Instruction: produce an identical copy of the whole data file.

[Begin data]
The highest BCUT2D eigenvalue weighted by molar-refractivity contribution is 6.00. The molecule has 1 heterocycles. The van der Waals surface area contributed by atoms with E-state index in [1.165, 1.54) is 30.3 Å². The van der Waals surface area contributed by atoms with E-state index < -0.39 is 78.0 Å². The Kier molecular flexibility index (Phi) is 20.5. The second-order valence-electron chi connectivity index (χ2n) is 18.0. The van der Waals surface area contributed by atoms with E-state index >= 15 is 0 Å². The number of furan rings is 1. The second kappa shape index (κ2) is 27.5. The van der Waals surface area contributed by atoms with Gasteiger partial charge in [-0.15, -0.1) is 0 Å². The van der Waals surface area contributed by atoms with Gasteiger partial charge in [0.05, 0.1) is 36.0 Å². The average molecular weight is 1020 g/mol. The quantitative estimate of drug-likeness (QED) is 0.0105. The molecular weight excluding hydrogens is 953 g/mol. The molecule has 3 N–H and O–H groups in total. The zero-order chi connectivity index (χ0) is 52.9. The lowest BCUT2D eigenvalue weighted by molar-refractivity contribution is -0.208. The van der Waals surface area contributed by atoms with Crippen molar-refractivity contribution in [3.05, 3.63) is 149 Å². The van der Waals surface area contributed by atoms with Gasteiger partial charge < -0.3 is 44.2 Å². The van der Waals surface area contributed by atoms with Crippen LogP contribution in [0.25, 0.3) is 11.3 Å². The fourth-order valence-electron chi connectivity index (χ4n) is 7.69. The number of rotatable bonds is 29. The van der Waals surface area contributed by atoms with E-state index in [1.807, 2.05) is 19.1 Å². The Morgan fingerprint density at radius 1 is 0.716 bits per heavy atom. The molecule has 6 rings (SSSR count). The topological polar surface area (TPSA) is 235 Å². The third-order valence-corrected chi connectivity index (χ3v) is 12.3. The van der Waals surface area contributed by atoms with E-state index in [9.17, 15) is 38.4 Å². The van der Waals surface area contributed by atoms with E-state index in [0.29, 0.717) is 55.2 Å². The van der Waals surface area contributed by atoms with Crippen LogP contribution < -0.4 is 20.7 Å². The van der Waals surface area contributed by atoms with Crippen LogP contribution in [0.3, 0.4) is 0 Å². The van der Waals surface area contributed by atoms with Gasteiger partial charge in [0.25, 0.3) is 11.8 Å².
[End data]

The highest BCUT2D eigenvalue weighted by molar-refractivity contribution is 6.00. The molecule has 1 heterocycles. The van der Waals surface area contributed by atoms with E-state index in [1.165, 1.54) is 30.3 Å². The van der Waals surface area contributed by atoms with E-state index < -0.39 is 78.0 Å². The Kier molecular flexibility index (Phi) is 20.5. The second-order valence-electron chi connectivity index (χ2n) is 18.0. The van der Waals surface area contributed by atoms with E-state index >= 15 is 0 Å². The number of furan rings is 1. The second kappa shape index (κ2) is 27.5. The van der Waals surface area contributed by atoms with Gasteiger partial charge in [-0.15, -0.1) is 0 Å². The van der Waals surface area contributed by atoms with Gasteiger partial charge in [0.05, 0.1) is 36.0 Å². The average molecular weight is 1020 g/mol. The quantitative estimate of drug-likeness (QED) is 0.0105. The molecular weight excluding hydrogens is 953 g/mol. The molecule has 3 N–H and O–H groups in total. The zero-order chi connectivity index (χ0) is 52.9. The lowest BCUT2D eigenvalue weighted by molar-refractivity contribution is -0.208. The van der Waals surface area contributed by atoms with Crippen molar-refractivity contribution in [3.05, 3.63) is 149 Å². The van der Waals surface area contributed by atoms with Gasteiger partial charge < -0.3 is 44.2 Å². The van der Waals surface area contributed by atoms with Crippen LogP contribution in [0.25, 0.3) is 11.3 Å². The fourth-order valence-electron chi connectivity index (χ4n) is 7.69. The number of rotatable bonds is 29. The van der Waals surface area contributed by atoms with E-state index in [1.807, 2.05) is 19.1 Å². The Morgan fingerprint density at radius 1 is 0.716 bits per heavy atom. The molecule has 6 rings (SSSR count). The topological polar surface area (TPSA) is 235 Å². The third-order valence-corrected chi connectivity index (χ3v) is 12.3. The van der Waals surface area contributed by atoms with E-state index in [9.17, 15) is 38.4 Å². The van der Waals surface area contributed by atoms with E-state index in [0.29, 0.717) is 55.2 Å². The van der Waals surface area contributed by atoms with Crippen LogP contribution < -0.4 is 20.7 Å². The van der Waals surface area contributed by atoms with Crippen LogP contribution in [0.3, 0.4) is 0 Å². The van der Waals surface area contributed by atoms with Gasteiger partial charge in [0.25, 0.3) is 11.8 Å².